Srinagar, Nov 16: A total of 7267MT of apples have been imported from Iran and Afghanistan during the last 35 days to India’s biggest fruit market Azadpur against 89000 MTs of Kashmiri apple during the same period.
As per news agency—Kashmir News Observer (KNO), the valley fruit growers and dealers have been claiming that the flow of Iranian apples reduced the demand for Kashmiri apples by more than 40 percent.
Following the claims of heavy losses to Kashmir’s horticulture made by the valley fruit growers, authorities initiated an exercise to assess the quantity of imports coming from Iran and Afghanistan.
As per the figures accessed by KNO, in last 35 days (October 10- November15), a total of 29 MT of apples have been exported from Iran to India’s biggest fruit market Azadpur Mandi New Delhi.
Official figures said that during these 35 days, a total of 89000MT of apples were shipped from the valley to Azadpur mandi.
Simultaneously, from Afghanistan, a total of 7238 MT of apples were imported to Azadpur fruit mandi during these 35 days.
Deputy Director Central, Horticulture, Planning and Marketing department, Manzoor Ahmad Mir told KNO that so far the valley’s fruit industry has not had any impact due to the flow of Iranian and Afghani apples.
“Our country has a free trade policy with Afghanistan and during the last 35 days 7238MT of apples have been imported from the country. From Iran, which is imposed with export duty, exported 29MT of apples. During the same time Kashmir shipped 89000MT of apples, which suggested that these imports from both these countries are comparatively less than the quantity of apples shipped from Kashmir,” he said.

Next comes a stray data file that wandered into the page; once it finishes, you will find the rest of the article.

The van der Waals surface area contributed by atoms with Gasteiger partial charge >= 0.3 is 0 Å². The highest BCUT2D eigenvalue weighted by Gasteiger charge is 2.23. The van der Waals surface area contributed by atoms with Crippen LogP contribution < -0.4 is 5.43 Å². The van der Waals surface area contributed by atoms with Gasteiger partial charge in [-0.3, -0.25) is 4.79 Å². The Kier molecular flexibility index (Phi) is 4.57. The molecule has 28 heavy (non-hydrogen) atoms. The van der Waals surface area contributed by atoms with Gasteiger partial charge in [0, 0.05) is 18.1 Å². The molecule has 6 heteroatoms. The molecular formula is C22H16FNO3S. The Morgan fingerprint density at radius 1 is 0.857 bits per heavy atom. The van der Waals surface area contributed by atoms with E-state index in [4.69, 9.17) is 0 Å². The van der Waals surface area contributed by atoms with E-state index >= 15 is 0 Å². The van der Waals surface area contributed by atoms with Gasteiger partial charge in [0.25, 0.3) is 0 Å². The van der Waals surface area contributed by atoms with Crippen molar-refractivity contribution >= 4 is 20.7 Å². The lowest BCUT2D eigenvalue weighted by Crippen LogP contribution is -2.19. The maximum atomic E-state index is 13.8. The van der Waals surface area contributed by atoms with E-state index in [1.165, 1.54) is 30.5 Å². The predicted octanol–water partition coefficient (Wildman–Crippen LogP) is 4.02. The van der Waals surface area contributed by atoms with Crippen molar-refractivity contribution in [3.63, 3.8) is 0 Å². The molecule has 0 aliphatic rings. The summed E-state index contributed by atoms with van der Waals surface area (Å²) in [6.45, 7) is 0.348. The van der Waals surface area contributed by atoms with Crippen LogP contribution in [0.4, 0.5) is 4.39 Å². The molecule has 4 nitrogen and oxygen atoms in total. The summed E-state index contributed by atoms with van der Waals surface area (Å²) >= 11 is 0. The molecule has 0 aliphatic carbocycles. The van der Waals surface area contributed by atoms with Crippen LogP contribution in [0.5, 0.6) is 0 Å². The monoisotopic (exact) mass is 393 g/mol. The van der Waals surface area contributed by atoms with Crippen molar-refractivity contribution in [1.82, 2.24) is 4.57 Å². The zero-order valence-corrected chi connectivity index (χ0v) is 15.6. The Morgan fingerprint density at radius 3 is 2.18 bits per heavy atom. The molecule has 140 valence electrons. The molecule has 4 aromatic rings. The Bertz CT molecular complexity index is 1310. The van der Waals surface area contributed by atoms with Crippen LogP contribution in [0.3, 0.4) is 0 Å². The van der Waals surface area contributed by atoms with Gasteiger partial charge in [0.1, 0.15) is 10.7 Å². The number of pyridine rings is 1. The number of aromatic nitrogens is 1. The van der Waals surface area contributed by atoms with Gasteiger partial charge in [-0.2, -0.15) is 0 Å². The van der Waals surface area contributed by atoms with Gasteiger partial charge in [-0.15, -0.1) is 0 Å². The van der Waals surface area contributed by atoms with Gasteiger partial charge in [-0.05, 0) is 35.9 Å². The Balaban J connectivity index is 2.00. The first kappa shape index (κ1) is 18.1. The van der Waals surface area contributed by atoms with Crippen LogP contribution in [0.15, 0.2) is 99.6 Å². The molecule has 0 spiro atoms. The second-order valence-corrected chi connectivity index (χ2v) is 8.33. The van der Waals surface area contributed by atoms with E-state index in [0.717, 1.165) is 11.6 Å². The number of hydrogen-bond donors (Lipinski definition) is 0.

Mir said the market demand for Kashmir apple this year has been on a higher side. “We had a better market demand for Kashmiri apples this year. Our growers got better rates in different markets of India, ” he said.
Meanwhile, the growers and dealers have shot a letter to Prime Minister Narendra Modi, seeking attention over the flow of Iranian apples via Wagah border.
The apple growers and dealers’ association in the letter expressed their apprehension of suffering heavy losses due to the invasion by Iranian apples.
“Heavy Flow of Iranian apple in the name of Afghanistan via Wagah Border in the Indian Markets has again started bothering valley fruit growers who are already having apprehensions of suffering heavy losses. The Valley based fruit growers who were hopeful of compensating their losses during festive season, are now again pushed into mental agony,” the letter reads.
The KVFGDU in the letter mentioned that the rates of Garde ‘A’ Kashmir apples has reduced by Rs 600 per box. “Only two weeks ago, Kashmiri Apple box would sell at Rs. 1000-1300 per box in various fruit markets of India but now the same sells at Rs.800 per box. The Valley Based Fruit Growers are, therefore, extremely worried of the situation,” it said.
The apple growers and dealers’ union in the letter highlighted that the heavy flow of Iranian Apple is not only disastrous for small and marginal growers of Kashmir, Himachal and Uttarakhand “but also results in huge losses to state exchequer.”
The apple growers and dealers have appealed to the Prime Minister to ban the import or impose 100 percent excise duty on Iranian apples.
“Under the circumstances explained above the Kashmir Valley Fruit Growers Cum Dealers Union which is an elected apex body of all Fruit Growers Associations of the valley appeal your goodself kindly consider imposition of ban or alternatively imposition of 100 % excise duty on arrival of Iranian Apple in the Indian Markets so that the Fruit Growers of Valley, Himachal and Uttarakhand will feel a sigh of relief,” the letter reads.
Horticulture is the mainstay of Kashmir’s economy with seven lakh families directly and indirectly associated with the sector. Horticulture contributes eight percent to the Gross State Domestic Product of Jammu and Kashmir.
More than 3.38 lakh hectares of land is under the fruit cultivation in the valley. Of which 1.62 lakh hectares is under the apple cultivation—(KNO)